ALLERGY, RESPIRATORY
Herbal Remedy Could Halt Peanut Allergy
Molecule in Skin May Link Eczema and Asthma
Climate Change Could Sting Allergy, Asthma Sufferers
ALTERNATIVE MEDICINE
Acupuncture May Not Help Hot Flashes
Relaxation Tapes or Mozart Lower Blood Pressure
Spot light on Dani Antman New Lionheart teacher
ANIMAL CARE
Separation Anxiety, Canine-Style
Beware of Dog Bites
Animals Respond to Acupuncture's Healing Touch
BONES & JOINTS
Alleviating Rheumatoid Arthritis
Fruits and Veggies May Strengthen Bones
Hip Replacement Boosts Mobility at Any Age
CANCER
Mineral May Reduce High-Risk Bladder Disease
Papaya Could Be a Cancer Fighter
Antioxidants Pose No Melanoma Threat
CAREGIVING
More Than 60,000 Patients Risked Hepatitis Infections
Child's Food Allergies Take Toll on Family Plans
Reduce Suffering, Urge Heart Failure Patients and Caregivers
CIRCULATORY SYSTEM
Bye, Bye Back Fat?
Anemia Rates Down for U.S. Women and Children
Laughter Can Boost Heart Health
COSMETIC
Health Tip: After Liposuction
Get Sugared!.... Its a sweet choice for hair removal
Study Evaluates Laser Therapies for Hair Removal
DENTAL, ORAL
Acid Drinks Blamed for Increase in Tooth Erosion
Mom's Vitamin D Levels Affect Baby's Dental Health
Gum Disease Treatment Doesn't Cut Preterm Birth Risk
DIABETES
Formula Puts Doctor, Patient Glucose Readings on Same Page
Coffee, Tea Might Stave Off Diabetes
Abnormal Heart Rhythm Boosts Death Risk for Diabetics
DIET, NUTRITION
Eating More Soy May Be Good For Your Lung Function
Heart Disease May Be Prevented By Taking Fish Oils, Study Shows
Folic Acid Might Offer Allergy Relief
DISABILITIES
Review Finds Marijuana May Help MS Patients
Could Your Cell Phone Help Shield You From Alzheimer's?
ENVIRONMENTAL HEALTH
EPA Alerts Seniors to Carbon Monoxide Dangers
Staying Slim Is Good for the Environment
Years of Exposure to Traffic Pollution Raises Blood Pressure
EYE CARE, VISION
Certain Diabetes Drugs May Pose Eye Risk
Sports Eye Injuries Leading Cause of Blindness in Youths
Eye Test Could Spot Diabetes Vision Trouble Early
FITNESS
Community Exercise Programs Boost Seniors' Strength
Seniors Who Exercise Help Their Health
Want to Stop Cancer? You Can, Experts Say
GASTROINTESTINAL PROBLEMS
Bowel Prep Harder on Women Than Men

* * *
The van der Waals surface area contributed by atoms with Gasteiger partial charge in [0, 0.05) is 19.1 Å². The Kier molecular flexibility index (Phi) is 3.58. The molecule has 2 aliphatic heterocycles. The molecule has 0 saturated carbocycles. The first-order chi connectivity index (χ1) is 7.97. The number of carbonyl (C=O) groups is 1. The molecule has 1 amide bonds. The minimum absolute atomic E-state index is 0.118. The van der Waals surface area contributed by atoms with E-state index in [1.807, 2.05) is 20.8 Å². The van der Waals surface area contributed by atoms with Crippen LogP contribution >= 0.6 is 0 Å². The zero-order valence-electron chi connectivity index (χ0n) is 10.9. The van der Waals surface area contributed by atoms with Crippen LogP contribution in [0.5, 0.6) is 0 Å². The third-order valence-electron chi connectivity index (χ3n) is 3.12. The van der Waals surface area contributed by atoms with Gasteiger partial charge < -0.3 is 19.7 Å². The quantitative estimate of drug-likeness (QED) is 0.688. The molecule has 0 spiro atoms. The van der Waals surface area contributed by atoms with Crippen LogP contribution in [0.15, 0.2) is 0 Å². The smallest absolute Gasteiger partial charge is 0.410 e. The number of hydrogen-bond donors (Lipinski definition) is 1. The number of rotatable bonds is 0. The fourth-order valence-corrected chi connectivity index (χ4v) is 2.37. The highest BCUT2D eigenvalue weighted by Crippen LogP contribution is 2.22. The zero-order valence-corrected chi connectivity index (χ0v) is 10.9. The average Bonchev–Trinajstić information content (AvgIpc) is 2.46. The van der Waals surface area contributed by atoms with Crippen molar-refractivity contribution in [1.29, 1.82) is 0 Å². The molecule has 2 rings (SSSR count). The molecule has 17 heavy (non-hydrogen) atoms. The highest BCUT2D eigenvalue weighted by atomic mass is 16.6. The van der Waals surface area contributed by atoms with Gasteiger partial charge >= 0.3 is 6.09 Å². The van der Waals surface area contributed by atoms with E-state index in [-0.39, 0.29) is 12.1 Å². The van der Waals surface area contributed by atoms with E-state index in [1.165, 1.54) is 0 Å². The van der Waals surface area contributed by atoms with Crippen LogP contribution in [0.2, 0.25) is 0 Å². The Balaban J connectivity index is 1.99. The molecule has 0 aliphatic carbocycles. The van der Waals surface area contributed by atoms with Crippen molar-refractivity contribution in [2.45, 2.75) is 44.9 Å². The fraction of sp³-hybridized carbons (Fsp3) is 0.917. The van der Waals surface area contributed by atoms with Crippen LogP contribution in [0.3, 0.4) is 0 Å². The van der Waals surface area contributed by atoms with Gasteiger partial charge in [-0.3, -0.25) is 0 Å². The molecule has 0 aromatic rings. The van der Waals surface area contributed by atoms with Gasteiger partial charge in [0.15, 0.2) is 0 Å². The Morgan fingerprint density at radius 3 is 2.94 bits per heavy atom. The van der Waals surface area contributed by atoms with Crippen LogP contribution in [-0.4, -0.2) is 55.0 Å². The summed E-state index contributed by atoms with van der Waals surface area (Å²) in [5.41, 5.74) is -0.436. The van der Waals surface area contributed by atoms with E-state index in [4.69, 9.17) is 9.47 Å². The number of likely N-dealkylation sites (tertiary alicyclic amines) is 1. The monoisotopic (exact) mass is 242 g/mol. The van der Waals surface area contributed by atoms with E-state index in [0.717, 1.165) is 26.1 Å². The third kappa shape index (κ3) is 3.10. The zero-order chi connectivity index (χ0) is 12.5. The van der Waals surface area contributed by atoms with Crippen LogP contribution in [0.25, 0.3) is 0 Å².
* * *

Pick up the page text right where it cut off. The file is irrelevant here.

Olive Oil May Protect Against Bowel Disease
Japanese Herbals May Ease Gastro Woes
GENERAL HEALTH
Bacterial Infections May Succumb to Honey
To Quit Smoking, Try Logging On
Meat Additives May Be Dangerous for Kidney Patients
HEAD & NECK
Many Children Will Outgrow Headaches
Zen May Thicken Brain, Thwart Pain
Ski Helmets Encouraged for All
HEALTH & TECHNOLOGY
The Internet Is Becoming One-Stop Shopping for Health Help
Airport Full Body Scanners Pose No Health Threat: Experts
Save Your Aging Brain, Try Surfing The Web
HEARING
Summer Sounds Can Lead to Hearing Loss
Noise Hurts Men's Hearing More, Study Shows
HEART & CARDIOVASCULAR
How Weight Loss Can Help the Heart
Soy Protein Doesn't Lower Cholesterol
An Apple a Day May Help Keep Heart Disease Away
INFECTIOUS DISEASE
Swine Flu Is Now a Pandemic Says W.H.O.
Swine Flu Closes Three Schools in NYC
Poor Restroom Cleaning Causes Cruise-Ship Sickness
INFERTILITY
Obesity May Affect Fertility in Young Womene
KID'S HEALTH
Time to Remind Teens About Sun Protection
Coconut Oil May Help Fight Childhood Pneumonia
Stomach Germ May Protect Against Asthma
MEN'S HEALTH
The Dark Side of Vegetarianism
Soy Linked to Low Sperm Count
Lots of Sex May Prevent Erectile Dysfunction
MENTAL HEALTH
Have a Goal in Life? You Might Live Longer
Eight Spiritual Universal Principles in the Art of Practice
Reminiscing Helps Build Emotional Strength
PAIN
Acupuncture, Real or Fake, Eases Back Pain
Are We Exercising Pain Away? Not So Much.
'Cell Phone Elbow' -- A New Ill for the Wired Age
PHYSICAL THERAPY
PREGNANCY
Exercise As Well As Acupuncture, May Ease Polycystic Ovarian Syndrome
Mom's Extra Pregnancy Pounds May Raise Child's Heart Risks
Alternative Treatments May Boost IVF Success
SENIORS
Seniors Who Volunteer May Live Longer
Eating Well And Keeping Active As You Grow Old Will Help You Stay Sharp
For Older Walkers, Faster Is Better
SEXUAL HEALTH
SLEEP DISORDERS
Meditation May Help Put Primary Insomnia to Bed
6 to 8 Hours of Shut-Eye Is Optimal for Health
Exercising Throat Muscles May Relieve Sleep Apnea
WOMEN'S HEALTH
Mom and Baby Alike May Benefit From Exercise
Pre-Pregnancy Weight Linked to Babies' Heart Problems
Being Active an Hour a Day Puts Brakes on Weight Gain
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Chronic Low Back Pain Is on the Rise

By Carolyn Colwell
HealthDay Reporter